Nancy Edmonds Hanson
Brandi Malarkey was surfing the web at 3 a.m. when she came across an offbeat way to make a difference. It was a grassroots approach to making good things happen, fueled by one man’s frustration with finding formal funding for a novel project he had in mind. Instead of supplications to formal nonprofits and foundations, he put together a group of 10 friends who each contributed $100 to take a chance on his idea.
Malarkey, a woman with a creative mind that runs in all directions, tried the idea out on nine of her own pals and acquaintances here in Fargo-Moorhead. In August 2016, they declared themselves the Cass Clay chapter of the Awesome Foundation, and they were off and running. They presented their first $1,000 grant to Ainsley’s Angels, a local group that proposed to buy “freedom chairs” or running strollers, enabling children with limited mobility so they could have the opportunity to roll with the wind.
On Wednesday, the Awesome Foundation – a band of do-gooders bound by good hearts rather than by-laws – presented its 100th thousand-dollar grant to local artist Franklin Ugochukwu to support murals around Moorhead. The total given away to a melting pot of wild ideas and good causes in almost seven years: $100,000.
“Legally, we don’t exist,” says the cheerful woman who calls herself the dean of the foundation. “We’re not a nonprofit. Technically, our checks are gifts, not grants. This is a no-frills version of philanthropy. We have a very low-effort approach. This is for people and groups that don’t have ready access to other funding. It’s a way to try out good ideas.”
Good ideas have found their way to the foundation primarily through word of mouth. Applicants answer four questions on the group’s website: Tell us about your idea. Tell us who you are. Tell us what you plan to do with the money. And, finally, what is the deadline to make your idea happen?
A revolving roster of donors, currently 17 (including several couples), gathers online once a month to review the ideas that have been submitted. Using ranked-choice voting, each casts ballots for their top three choices. The winning submission is presented with a check for $1,000. The money is gathered from the $100 donations each trustee puts in the monthly pot. When excess money accumulates, that too is channeled into grants.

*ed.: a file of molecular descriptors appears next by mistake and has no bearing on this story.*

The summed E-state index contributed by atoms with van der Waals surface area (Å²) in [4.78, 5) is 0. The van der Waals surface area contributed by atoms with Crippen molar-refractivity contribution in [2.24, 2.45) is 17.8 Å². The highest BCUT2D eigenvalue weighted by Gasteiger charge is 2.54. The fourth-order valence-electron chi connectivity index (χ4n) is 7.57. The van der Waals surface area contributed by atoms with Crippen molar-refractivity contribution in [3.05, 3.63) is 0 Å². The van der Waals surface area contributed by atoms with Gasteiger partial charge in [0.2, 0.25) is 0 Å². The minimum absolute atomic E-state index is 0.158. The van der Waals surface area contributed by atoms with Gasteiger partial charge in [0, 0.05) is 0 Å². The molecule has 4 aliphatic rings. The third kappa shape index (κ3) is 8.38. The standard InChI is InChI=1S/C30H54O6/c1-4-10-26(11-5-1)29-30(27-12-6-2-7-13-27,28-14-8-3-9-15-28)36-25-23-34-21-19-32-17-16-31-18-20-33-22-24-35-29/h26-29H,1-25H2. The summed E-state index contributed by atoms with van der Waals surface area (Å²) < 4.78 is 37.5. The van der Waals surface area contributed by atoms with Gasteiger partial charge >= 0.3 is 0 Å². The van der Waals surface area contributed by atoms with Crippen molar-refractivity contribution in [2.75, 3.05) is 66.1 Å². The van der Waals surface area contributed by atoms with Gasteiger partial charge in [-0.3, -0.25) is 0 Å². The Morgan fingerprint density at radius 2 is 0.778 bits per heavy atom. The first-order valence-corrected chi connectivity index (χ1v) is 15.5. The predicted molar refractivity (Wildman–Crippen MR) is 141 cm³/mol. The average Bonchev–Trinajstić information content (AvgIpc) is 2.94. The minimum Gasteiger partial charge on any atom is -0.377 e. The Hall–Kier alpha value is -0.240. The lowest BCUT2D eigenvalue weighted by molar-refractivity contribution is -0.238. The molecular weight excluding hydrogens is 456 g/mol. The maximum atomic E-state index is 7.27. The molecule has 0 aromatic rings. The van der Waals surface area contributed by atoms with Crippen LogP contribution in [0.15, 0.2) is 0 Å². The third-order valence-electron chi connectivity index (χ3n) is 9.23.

Malarkey says that while trustees come and go when their life situations change, the roster has remained fairly stable over the years. There is no pressure, no active recruitment. If the idea of free-form philanthropy appeals to someone, he or she is welcomed into the fold.
The “mother ship” of awesome giving is the Institute of Higher Awesome Studies, a playful center point for the 78 chapters that have formed themselves in 11 nations. Almost none are formally registered. All operate on their own terms, from the spontaneity of the Cass Clay group to more structured programs in other locales. Three others have taken shape in the Upper Midwest – one in Sioux Falls, two in the Twin Cities.
The Cass Clay chapter’s beneficiaries run the gamut so widely that they’re impossible to sum up in a neat list. They have ranged from a woman who raises goats for meat in need of goat-proof fencing, to a winter clothing drive for chilly young Spuds; from Red River Valley Kids Read, a book project in the F-M area, Grand Forks and Wahpeton, to a nature camp for preschool and elementary kids; and from Fargo-Moorhead Rocks, artists who paint rocks and hide them in parks as unexpected day brighteners, to “welcome home” baskets for formerly homeless people moving into their own apartments.
The ideas come from young, medium and old dreamers. Three 11-year-olds have received grants, including a girl who presented musical programs in assisted living for the elderly and people with disabilities. Ogochukwu, recipient of the 100th grant, is a Nigerian-born artist who plans to create a series of murals around the community.
“Some months, we get a ton of applications,” Malarkey reports. “At other times there’s a lull – maybe we get two.” They can remain in the waiting pool for up to six months. “By then, things have usually changed for them,” she explains. “But they’re welcome to reapply.”
The largest number of applications come from traditional nonprofits, though the funding is intended for those who don’t have access to other support. Recipients, she says, have been evenly split between NPOs, individuals, small businesses (often start-up) and community groups.
The foundation, says Malarkey, always welcomes awesome ideas – most of them centered around Moorhead, Fargo and West Fargo, but occasionally farther afield. For more information on past projects and to submit an application, visit the international website www.awesomefoundation.org and search for “Cass Clay.”